[Copyrighted Material Omitted]
Appeal from the United States District Court for the Northern District of Florida. D.C. Docket No. 4:11-cv-00533-SPM-CAS.
For Moliere Dimanche, Jr., Plaintiff - Appellant: Thomas A. Burns, Burns, PA, Tampa, FL; Moliere Dimanche Jr., Taylor CI - Inmate Legal Mail, Perry, FL.
For JERRY BROWN, Colonel, J. S. BARTON, Captain, MATTHEW CLARK, Sargeant, A. C. BENNETT, Sargeant, CHAD PEDDIE, Sargeant, Defendants - Appellees: Cedell Ian Garland, Sean Williams Gellis, Daniel Andrew Johnson, Pam Bondi, Office of the Attorney General, Tallahassee, FL; Anne F. McDonough, Office of the Attorney General, Tampa, FL.
For D Whitfield, D JORDAN, Officer, J. W. TROEMPER, Officer, Z. THOMAS, Officer, YANEY, Officer, LEROY, Nurse, M. Solano, W. BROWN, Assistant Warden, C. ATKINS, Assistant Warden, R. SMITH, Inspector, Defendants - Appellees: Cedell Ian Garland, Sean Williams Gellis, Daniel Andrew Johnson, Office of the Attorney General, Tallahassee, FL.
Before WILLIAM PRYOR and JORDAN, Circuit Judges, and ROSENTHAL,[*] District Judge.
The Prison Litigation Reform Act, 42 U.S.C. § 1997e(a), requires state-prison inmates suing prison officials for federal civil-rights violations first to exhaust the state's administrative remedies. Although federal law sets the exhaustion requirement, state law determines what steps are required to exhaust. The first steps in Florida's prescribed grievance process are to submit an informal, then a formal, grievance to designated officials within the correctional institution. A Florida inmate may bypass this requirement and submit a grievance directly to the Secretary of the Florida Department of Corrections if the complaint is reprisal for filing grievances and if certain conditions are satisfied. This appeal requires us to decide if the grievance filed by Moliere Dimanche, Jr. met those conditions. Dimanche sued 16 prison officials in federal court, alleging that he was subjected to harsh treatment in retaliation for filing grievances about prison conditions. The district court dismissed the suit because Dimanche did not file an internal grievance raising this complaint at the institutional level but instead submitted it directly to the Secretary. The court also dismissed for failure to state a claim under 28 U.S.C. § 1915(e)(2). Our review shows that Dimanche did satisfy the exhaustion requirement because he met the conditions for filing a grievance directly with the Secretary. We also conclude that his complaint stated at least some claims that should not have been dismissed without either explanation or leave to amend. Accordingly, we reverse and remand.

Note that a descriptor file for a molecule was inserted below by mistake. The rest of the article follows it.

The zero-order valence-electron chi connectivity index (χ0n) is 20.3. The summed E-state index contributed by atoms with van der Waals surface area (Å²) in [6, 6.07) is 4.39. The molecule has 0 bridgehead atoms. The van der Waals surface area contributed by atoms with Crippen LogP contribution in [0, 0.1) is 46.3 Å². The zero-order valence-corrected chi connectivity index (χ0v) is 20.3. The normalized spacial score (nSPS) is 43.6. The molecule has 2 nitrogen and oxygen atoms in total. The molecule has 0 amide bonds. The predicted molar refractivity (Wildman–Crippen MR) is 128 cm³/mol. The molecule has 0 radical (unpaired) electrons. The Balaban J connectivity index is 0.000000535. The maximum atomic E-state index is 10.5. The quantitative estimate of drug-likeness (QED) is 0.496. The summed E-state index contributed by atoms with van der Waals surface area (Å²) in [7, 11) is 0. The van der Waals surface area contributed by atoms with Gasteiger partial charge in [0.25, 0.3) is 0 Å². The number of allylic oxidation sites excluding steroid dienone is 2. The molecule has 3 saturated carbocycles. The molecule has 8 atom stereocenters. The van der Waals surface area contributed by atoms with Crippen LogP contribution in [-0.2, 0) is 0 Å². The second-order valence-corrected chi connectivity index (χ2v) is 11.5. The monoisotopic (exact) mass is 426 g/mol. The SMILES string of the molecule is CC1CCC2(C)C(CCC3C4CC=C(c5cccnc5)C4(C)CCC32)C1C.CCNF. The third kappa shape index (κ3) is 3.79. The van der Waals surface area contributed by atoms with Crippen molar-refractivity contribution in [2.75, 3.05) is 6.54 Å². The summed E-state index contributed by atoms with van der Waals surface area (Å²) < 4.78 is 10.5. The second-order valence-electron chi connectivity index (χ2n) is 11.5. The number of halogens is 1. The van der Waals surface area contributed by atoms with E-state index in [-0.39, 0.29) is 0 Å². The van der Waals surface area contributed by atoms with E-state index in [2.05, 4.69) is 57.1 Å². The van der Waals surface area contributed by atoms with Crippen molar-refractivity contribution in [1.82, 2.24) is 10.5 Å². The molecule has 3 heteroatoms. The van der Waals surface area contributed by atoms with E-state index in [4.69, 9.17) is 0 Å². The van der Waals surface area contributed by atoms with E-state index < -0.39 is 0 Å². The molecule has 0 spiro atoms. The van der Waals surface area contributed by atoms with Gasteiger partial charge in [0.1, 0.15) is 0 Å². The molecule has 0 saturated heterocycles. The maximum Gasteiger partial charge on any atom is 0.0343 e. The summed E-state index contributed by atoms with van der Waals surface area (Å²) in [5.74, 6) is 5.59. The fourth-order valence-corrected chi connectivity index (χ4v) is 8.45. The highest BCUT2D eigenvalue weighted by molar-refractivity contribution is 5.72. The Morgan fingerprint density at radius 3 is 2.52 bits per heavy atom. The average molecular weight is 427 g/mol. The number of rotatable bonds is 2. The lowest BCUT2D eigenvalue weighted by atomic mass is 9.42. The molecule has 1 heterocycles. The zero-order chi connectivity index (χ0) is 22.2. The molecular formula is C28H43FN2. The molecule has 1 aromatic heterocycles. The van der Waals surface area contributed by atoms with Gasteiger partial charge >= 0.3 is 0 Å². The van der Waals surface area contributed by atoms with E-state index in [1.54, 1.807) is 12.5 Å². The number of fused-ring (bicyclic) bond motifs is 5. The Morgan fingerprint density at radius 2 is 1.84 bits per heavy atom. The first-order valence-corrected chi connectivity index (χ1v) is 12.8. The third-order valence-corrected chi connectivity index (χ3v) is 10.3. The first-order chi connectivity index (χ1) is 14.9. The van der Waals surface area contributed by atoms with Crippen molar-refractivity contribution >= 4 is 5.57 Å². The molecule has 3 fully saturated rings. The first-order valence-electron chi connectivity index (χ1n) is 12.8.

Dimanche, an inmate in the Florida state prison system, filed this § 1983 suit in October 2011 against a number of officials working at the Liberty Correctional Institution (" Liberty C.I." ) and its Quincy Annex. Dimanche alleged cruel and unusual punishment, due process violations, and First Amendment retaliation.
Dimanche's amended federal complaint alleged that on July 3, 2010, several Liberty C.I. correctional officers, at the direction of Acting Warden Colonel Jerry Brown, sprayed him with " an overwhelming amount" of teargas in retaliation for filing grievances about prison conditions. [R8, ¶ 1]. Dimanche alleged that he was gassed the day after he finished 60 days of